The title of Hillary Clinton’s decade-old book that pretty much sums up an entire political and philosophical mindset, “It takes a village,” is now ten years old.

To celebrate, Hillary is making a media tour this week and presenting an “updated” version for the kids, complete with a campaign donation envelope and a chapter entitled “Barack Obama will kill Santa Claus.”

The book would have had a ten-year birthday party complete with a candle-covered cake, but “the village” passed carbon emissions and second-hand smoke laws and can’t light candles indoors (or outdoors on windy days). A group of villagers were also going to sing the birthday song to the book, but that was banned from being sung in public until the courts decide if the word “dear” should be removed pending the results of a sexual harassment (“unwanted verbal groping”) lawsuit filed by a member of said village against a fellow villager.

Other than that, happy birthday, “It takes a village”! You’ve really taught us how to raise our children. What would we have done without you?

The book opens with a quote from author Herman Melville. Somewhat fitting, don’t you think, that a man who wrote about the terror and damage that is inflicted by a great white whale is quoted right off the bat? It’s almost as if Hillary knew she was writing a sequel.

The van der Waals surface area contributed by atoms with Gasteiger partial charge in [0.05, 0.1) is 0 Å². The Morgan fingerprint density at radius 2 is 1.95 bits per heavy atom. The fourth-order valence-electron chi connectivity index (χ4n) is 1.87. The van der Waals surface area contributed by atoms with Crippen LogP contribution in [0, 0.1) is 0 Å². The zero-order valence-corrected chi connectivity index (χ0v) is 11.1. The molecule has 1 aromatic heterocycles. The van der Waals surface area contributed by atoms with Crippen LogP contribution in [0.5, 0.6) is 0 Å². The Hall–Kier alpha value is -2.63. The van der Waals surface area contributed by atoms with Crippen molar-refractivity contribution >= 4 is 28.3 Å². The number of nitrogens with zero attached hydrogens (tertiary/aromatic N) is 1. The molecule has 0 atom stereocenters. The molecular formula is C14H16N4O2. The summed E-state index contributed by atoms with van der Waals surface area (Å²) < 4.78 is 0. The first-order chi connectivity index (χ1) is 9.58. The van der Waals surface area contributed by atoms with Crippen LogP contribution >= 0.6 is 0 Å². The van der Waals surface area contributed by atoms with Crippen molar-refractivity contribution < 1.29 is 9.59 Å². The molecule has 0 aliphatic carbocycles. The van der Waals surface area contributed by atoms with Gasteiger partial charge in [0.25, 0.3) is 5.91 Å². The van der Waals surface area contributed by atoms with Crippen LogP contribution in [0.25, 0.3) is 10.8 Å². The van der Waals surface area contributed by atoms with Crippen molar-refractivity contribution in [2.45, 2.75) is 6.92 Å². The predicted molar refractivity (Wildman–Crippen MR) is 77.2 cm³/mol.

In the book, Hillary wrote that “children are not rugged individualists.” And thanks to Hillary and her cronies, they never will be if we hand them over to her “village” full of socialist lampreys.

Consider the “problems” Rodham-Clinton-Rodham outlines in our society today. Our culture has now, unfortunately, belly-flopped into the intellectually and emotionally stagnant waters of day care, latchkey kids and just plain no supervision whatsoever. Hillary’s “It Takes a Village to Raise a Child” tripe-tome becomes even more nonsensical when you take into account the fact that a great deal of “the village” consists of airheaded, directionless people who had the needle torn from their moral compass as children. And why?

Because their parents were dumb enough to rely on “the village” to raise their kids for them in the first place. It takes a village to run around in circles of intentional counterproductivity.

I admit that we do need “the village.” We need “the village” for friendship, if we desire, to fix our plumbing, and to sell us our milk. We need “the village” to come to our churches, help the elderly, and fix our roads. Actually, raising our children is one of the few things we don’t (or shouldn’t) need the village for. But, as Whitney Houston sang, “the children are our future.” That statement is especially true if you’re a politician who relies on the uninformed and rootless for power.


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